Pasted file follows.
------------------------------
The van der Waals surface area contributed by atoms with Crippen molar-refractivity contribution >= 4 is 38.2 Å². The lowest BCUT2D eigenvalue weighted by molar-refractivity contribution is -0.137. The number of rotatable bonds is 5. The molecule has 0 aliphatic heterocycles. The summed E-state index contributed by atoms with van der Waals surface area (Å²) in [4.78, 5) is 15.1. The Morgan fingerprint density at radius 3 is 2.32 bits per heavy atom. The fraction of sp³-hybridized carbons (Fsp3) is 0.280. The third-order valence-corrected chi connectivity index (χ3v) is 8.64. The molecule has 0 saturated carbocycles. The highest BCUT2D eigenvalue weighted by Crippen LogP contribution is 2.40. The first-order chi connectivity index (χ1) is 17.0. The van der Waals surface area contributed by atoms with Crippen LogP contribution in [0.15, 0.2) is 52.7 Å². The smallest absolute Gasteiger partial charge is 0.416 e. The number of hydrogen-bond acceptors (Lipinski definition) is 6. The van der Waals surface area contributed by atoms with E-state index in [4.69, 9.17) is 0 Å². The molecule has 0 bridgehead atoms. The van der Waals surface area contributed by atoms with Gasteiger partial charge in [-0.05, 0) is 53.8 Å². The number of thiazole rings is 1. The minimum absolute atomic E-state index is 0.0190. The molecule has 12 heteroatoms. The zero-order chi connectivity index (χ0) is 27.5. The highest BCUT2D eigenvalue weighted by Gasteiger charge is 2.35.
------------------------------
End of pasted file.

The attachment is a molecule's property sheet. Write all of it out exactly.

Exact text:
The van der Waals surface area contributed by atoms with Crippen molar-refractivity contribution >= 4 is 38.2 Å². The lowest BCUT2D eigenvalue weighted by molar-refractivity contribution is -0.137. The number of rotatable bonds is 5. The molecule has 0 aliphatic heterocycles. The summed E-state index contributed by atoms with van der Waals surface area (Å²) in [4.78, 5) is 15.1. The Morgan fingerprint density at radius 3 is 2.32 bits per heavy atom. The fraction of sp³-hybridized carbons (Fsp3) is 0.280. The third-order valence-corrected chi connectivity index (χ3v) is 8.64. The molecule has 0 saturated carbocycles. The highest BCUT2D eigenvalue weighted by Crippen LogP contribution is 2.40. The first-order chi connectivity index (χ1) is 17.0. The van der Waals surface area contributed by atoms with Crippen LogP contribution in [0.15, 0.2) is 52.7 Å². The smallest absolute Gasteiger partial charge is 0.416 e. The number of hydrogen-bond acceptors (Lipinski definition) is 6. The van der Waals surface area contributed by atoms with E-state index in [4.69, 9.17) is 0 Å². The molecule has 0 bridgehead atoms. The van der Waals surface area contributed by atoms with Gasteiger partial charge in [-0.05, 0) is 53.8 Å². The number of thiazole rings is 1. The minimum absolute atomic E-state index is 0.0190. The molecule has 12 heteroatoms. The zero-order chi connectivity index (χ0) is 27.5. The highest BCUT2D eigenvalue weighted by Gasteiger charge is 2.35.